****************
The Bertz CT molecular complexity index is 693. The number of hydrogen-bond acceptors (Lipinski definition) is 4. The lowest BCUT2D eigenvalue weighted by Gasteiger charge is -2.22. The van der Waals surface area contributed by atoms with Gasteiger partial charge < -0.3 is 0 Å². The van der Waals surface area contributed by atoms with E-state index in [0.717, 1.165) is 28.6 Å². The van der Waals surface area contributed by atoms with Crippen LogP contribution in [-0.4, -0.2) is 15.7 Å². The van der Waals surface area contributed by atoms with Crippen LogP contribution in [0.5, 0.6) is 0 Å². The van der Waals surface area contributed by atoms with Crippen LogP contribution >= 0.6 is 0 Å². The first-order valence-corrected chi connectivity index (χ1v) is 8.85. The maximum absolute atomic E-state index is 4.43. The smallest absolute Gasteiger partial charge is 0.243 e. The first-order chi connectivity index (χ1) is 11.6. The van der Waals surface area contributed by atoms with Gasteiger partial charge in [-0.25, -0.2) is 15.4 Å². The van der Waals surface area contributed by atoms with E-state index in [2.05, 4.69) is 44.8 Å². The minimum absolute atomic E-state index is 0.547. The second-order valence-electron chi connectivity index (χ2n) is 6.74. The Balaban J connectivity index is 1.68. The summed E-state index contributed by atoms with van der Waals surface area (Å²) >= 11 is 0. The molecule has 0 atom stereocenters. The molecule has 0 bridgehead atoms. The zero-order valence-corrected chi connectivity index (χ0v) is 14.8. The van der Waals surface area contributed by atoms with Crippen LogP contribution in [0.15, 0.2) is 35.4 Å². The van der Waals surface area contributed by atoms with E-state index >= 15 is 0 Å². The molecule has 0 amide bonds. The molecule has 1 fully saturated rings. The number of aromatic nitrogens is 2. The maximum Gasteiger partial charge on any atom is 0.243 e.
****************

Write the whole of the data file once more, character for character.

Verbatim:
The Bertz CT molecular complexity index is 693. The number of hydrogen-bond acceptors (Lipinski definition) is 4. The lowest BCUT2D eigenvalue weighted by Gasteiger charge is -2.22. The van der Waals surface area contributed by atoms with Gasteiger partial charge < -0.3 is 0 Å². The van der Waals surface area contributed by atoms with E-state index in [0.717, 1.165) is 28.6 Å². The van der Waals surface area contributed by atoms with Crippen LogP contribution in [-0.4, -0.2) is 15.7 Å². The van der Waals surface area contributed by atoms with Crippen LogP contribution in [0.5, 0.6) is 0 Å². The van der Waals surface area contributed by atoms with Crippen LogP contribution >= 0.6 is 0 Å². The first-order valence-corrected chi connectivity index (χ1v) is 8.85. The maximum absolute atomic E-state index is 4.43. The smallest absolute Gasteiger partial charge is 0.243 e. The first-order chi connectivity index (χ1) is 11.6. The van der Waals surface area contributed by atoms with Gasteiger partial charge in [-0.25, -0.2) is 15.4 Å². The van der Waals surface area contributed by atoms with E-state index in [2.05, 4.69) is 44.8 Å². The minimum absolute atomic E-state index is 0.547. The second-order valence-electron chi connectivity index (χ2n) is 6.74. The Balaban J connectivity index is 1.68. The summed E-state index contributed by atoms with van der Waals surface area (Å²) >= 11 is 0. The molecule has 0 atom stereocenters. The molecule has 0 bridgehead atoms. The zero-order valence-corrected chi connectivity index (χ0v) is 14.8. The van der Waals surface area contributed by atoms with Crippen LogP contribution in [0.15, 0.2) is 35.4 Å². The van der Waals surface area contributed by atoms with E-state index >= 15 is 0 Å². The molecule has 0 amide bonds. The molecule has 1 fully saturated rings. The number of aromatic nitrogens is 2. The maximum Gasteiger partial charge on any atom is 0.243 e.